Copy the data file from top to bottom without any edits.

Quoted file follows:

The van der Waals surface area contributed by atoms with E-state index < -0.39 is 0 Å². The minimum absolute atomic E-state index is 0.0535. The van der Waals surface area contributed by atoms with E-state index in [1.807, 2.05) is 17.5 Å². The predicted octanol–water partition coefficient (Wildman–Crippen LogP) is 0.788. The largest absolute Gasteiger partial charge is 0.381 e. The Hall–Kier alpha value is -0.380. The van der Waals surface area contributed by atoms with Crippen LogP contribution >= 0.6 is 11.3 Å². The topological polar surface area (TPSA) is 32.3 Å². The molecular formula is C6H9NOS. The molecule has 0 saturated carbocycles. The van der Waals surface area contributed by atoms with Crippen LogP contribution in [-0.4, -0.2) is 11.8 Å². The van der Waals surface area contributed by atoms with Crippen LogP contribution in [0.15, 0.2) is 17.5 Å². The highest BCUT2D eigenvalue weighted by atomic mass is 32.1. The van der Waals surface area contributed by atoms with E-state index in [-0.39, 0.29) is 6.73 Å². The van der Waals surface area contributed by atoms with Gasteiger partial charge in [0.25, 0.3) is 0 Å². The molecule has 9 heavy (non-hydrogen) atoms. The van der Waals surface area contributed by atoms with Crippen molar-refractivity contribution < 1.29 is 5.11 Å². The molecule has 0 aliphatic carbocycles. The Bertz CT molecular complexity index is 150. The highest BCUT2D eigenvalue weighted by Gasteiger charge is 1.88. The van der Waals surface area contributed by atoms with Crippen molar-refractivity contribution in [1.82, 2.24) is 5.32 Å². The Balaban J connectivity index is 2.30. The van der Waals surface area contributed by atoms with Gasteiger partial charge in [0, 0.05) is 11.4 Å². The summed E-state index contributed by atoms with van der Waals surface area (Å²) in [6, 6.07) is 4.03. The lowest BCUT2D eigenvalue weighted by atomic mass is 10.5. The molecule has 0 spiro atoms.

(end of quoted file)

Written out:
The van der Waals surface area contributed by atoms with E-state index < -0.39 is 0 Å². The minimum absolute atomic E-state index is 0.0535. The van der Waals surface area contributed by atoms with E-state index in [1.807, 2.05) is 17.5 Å². The predicted octanol–water partition coefficient (Wildman–Crippen LogP) is 0.788. The largest absolute Gasteiger partial charge is 0.381 e. The Hall–Kier alpha value is -0.380. The van der Waals surface area contributed by atoms with Crippen LogP contribution >= 0.6 is 11.3 Å². The topological polar surface area (TPSA) is 32.3 Å². The molecular formula is C6H9NOS. The molecule has 0 saturated carbocycles. The van der Waals surface area contributed by atoms with Crippen LogP contribution in [-0.4, -0.2) is 11.8 Å². The van der Waals surface area contributed by atoms with Crippen LogP contribution in [0.15, 0.2) is 17.5 Å². The highest BCUT2D eigenvalue weighted by atomic mass is 32.1. The van der Waals surface area contributed by atoms with E-state index in [-0.39, 0.29) is 6.73 Å². The van der Waals surface area contributed by atoms with Gasteiger partial charge in [0.25, 0.3) is 0 Å². The molecule has 9 heavy (non-hydrogen) atoms. The van der Waals surface area contributed by atoms with Crippen molar-refractivity contribution < 1.29 is 5.11 Å². The molecule has 0 aliphatic carbocycles. The Bertz CT molecular complexity index is 150. The highest BCUT2D eigenvalue weighted by Gasteiger charge is 1.88. The van der Waals surface area contributed by atoms with Crippen molar-refractivity contribution in [1.82, 2.24) is 5.32 Å². The Balaban J connectivity index is 2.30. The van der Waals surface area contributed by atoms with Gasteiger partial charge in [0, 0.05) is 11.4 Å². The summed E-state index contributed by atoms with van der Waals surface area (Å²) in [6, 6.07) is 4.03. The lowest BCUT2D eigenvalue weighted by atomic mass is 10.5. The molecule has 0 spiro atoms.